Amidst the homework, exams, the pressure to get into college, and typical teenage drama associated with high school, extracurricular activities can be a welcome break from the norm. This is especially true for 15-year-old Robert Baswell. Baswell is a student at Livermore High School in California and a member of the school’s Livermore Cowboys basketball team. An active and devoted member of the team, he regularly attends practice and receives the respect of his coach and teammates alike.
Baswell’s dedication to the sport all paid off when he recently scored a buzzer-beating shot at one of the Cowboys’ games, receiving thunderous applause from the audience and praise from his team members, marking it one of the most memorable experiences of Baswell’s life. In a video with NBC Bay Area, he reveals that he loves reliving the moment over and over.The video, deservingly, went viral, touching the hearts of many parents of special needs individuals. It inspired them and gave them hope that their own children could also grow and achieve success doing something they loved.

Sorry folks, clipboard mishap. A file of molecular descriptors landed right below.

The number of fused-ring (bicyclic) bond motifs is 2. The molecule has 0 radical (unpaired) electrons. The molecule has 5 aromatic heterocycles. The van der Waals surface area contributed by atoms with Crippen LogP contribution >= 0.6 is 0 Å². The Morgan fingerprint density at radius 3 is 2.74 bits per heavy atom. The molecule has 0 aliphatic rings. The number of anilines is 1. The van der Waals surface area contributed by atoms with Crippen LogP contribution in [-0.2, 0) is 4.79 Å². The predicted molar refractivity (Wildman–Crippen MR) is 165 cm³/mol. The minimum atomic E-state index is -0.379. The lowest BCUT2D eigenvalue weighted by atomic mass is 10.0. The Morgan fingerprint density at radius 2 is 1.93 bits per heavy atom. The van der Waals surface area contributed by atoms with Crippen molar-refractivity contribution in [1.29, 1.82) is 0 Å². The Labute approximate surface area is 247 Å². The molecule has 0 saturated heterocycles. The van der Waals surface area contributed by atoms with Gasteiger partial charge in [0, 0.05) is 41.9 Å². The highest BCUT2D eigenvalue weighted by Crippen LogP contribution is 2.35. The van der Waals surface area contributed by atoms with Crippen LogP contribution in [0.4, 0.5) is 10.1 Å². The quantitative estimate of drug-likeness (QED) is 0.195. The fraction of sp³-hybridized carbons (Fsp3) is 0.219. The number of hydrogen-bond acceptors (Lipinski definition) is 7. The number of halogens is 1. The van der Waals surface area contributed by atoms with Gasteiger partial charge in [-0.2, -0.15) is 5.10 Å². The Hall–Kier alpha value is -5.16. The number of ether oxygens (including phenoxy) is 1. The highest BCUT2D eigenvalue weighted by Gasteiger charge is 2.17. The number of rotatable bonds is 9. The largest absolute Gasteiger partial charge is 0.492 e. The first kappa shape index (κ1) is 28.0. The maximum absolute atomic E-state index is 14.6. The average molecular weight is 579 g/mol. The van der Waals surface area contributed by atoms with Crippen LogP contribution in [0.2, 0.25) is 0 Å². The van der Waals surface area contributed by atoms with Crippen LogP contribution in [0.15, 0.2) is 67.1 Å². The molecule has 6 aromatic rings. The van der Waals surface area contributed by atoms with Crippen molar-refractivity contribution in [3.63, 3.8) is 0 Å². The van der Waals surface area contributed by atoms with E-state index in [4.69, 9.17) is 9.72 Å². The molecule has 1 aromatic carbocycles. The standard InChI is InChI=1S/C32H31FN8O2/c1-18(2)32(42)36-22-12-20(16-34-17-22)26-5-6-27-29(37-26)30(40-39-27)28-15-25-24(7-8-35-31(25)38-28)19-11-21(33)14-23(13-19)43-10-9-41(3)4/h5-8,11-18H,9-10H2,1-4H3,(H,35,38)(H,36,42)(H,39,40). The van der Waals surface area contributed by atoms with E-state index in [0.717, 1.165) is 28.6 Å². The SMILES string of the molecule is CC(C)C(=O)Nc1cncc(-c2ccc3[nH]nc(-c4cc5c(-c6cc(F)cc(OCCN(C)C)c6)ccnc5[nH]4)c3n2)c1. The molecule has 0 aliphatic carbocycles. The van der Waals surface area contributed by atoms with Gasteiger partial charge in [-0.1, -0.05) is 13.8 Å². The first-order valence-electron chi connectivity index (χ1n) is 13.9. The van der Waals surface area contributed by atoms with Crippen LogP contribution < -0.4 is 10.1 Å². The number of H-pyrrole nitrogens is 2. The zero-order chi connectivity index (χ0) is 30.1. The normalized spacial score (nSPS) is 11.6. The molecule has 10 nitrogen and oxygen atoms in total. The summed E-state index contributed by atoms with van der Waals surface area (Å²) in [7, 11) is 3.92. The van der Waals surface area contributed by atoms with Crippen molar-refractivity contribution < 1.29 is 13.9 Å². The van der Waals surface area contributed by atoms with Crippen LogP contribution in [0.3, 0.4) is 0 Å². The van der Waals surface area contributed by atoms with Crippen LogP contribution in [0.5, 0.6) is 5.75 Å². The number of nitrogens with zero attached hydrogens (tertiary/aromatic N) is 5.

Baswell is not the only person with autism who finds strength and joy in sports. Participating in athletic activities can be very therapeutic for those on the spectrum. It can help strengthen social skills, help prevent feelings of isolation and loneliness, improve motor function, reduce anxiety, improve health, and increase self-esteem. Last year, we wrote about Micah Miner, a ten-year-old gymnast on the autism spectrum who attended the national championships in trampoline and tumbling. Anthony Ianni is another example of a person with autism who achieved success in sports. Basketball allowed him the opportunities to strengthen his communication skills and attend college, where he continued to play basketball.
The American Autism Association itself offers a variety of athletic therapeutic recreational activities, such as soccer, basketball, ballet, and horseback riding, which more information can be found on here.
Sports can be hugely beneficial for those on the autism spectrum and it is wonderful stories from people who have personally benefitted from it. Congrats to Robert Baswell and the rest of his team!